News

Skanska is early UK adopter of system that brings BIM models to the field

23 September 2018 | By Stephen Cousins

Skanska is one of the first companies in the UK to license an augmented reality system designed to quickly visualise complex BIM models in the field.

VisualLive enables users either wearing HoloLens goggles, or with an iPhone or an iPad, to experience Revit, Navisworks or CAD models at 1:1 scale on site, or zoomed out on a conference table during meetings.

The system integrates various project management tools, including the ability to clash detect, carry out quality assurance/quality control using measuring tools, capture issues and visualise model data. 

VisualLive is already used by more than 1,000 companies worldwide, most of them in the AEC sector, including main contractors, M&E contractors, building owners and utilities companies.

Of these, 26 are in the UK, including Skanska – though the firm is guarded on the details.

The system has been used to deliver several large hospital and hotel projects in the US, including at Disney World and Universal Studios in Florida. 

According to Saeed Eslami, CEO of VisualLive, its use on a recent US$150m (£115m) project in the US resulted in US$3.5m (£2.68m) of direct savings for the general contractor, roughly equivalent to a 3,500% return on investment.

“The savings resulted from easy access to BIM models in the field and efficiencies such as the reduced number of design review meetings,” Eslami told BIM+. “This is not just ‘cool’ new AR technology, we set out with a vision to make a practical AR solution for the AEC sector that would increase efficiency and productivity in the field to ultimately save time and costs.”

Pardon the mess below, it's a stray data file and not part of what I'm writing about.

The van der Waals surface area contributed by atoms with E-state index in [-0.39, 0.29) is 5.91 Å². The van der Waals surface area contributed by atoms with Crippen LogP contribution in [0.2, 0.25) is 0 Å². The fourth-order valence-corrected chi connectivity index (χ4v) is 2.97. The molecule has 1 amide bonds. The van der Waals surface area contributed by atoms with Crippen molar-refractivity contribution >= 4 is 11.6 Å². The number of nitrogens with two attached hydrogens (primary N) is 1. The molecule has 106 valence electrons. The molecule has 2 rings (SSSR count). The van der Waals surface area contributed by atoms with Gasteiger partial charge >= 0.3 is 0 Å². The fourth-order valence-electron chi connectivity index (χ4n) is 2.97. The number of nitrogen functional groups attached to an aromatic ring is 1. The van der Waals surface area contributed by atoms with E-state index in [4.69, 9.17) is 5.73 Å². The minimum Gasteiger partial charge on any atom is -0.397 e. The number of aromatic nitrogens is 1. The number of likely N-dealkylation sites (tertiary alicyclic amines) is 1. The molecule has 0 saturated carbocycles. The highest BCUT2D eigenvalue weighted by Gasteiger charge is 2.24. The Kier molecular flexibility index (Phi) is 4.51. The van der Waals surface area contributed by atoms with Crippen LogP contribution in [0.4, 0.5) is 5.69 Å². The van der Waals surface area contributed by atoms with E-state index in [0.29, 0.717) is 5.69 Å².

VisualLive plug-ins for Revit and Navisworks are designed to quickly convert BIM files so they are optimised, but retain all geometries, textures and materials, plus critical information and data needed in the field. Models are viewed in HoloLens, or smart devices, offline, then sync back to project software once back in the office.

Survey points or scanning markers are used to snap 3D models into their proper location on site. Users can the walk freely through the design, checking openings and tolerances for systems in “real” space, or look behind walls and ceilings to see services, or underground to see concrete foundations or sewer lines.

The HoloLens version of the system, known as HoloLive, costs $4,700 (£3,598) per device a year for unlimited users. Companies with multiple headsets receive a “heavy” discount, says Eslami. Key features include issue tracking/management, scaling options, layer management, advanced measuring, X-Ray mode, VR mode and photos/document management.

A basic version, without collaboration functionality or the ability to sync with project management software, costs $2,000 (£1,531) for an unlimited number of devices.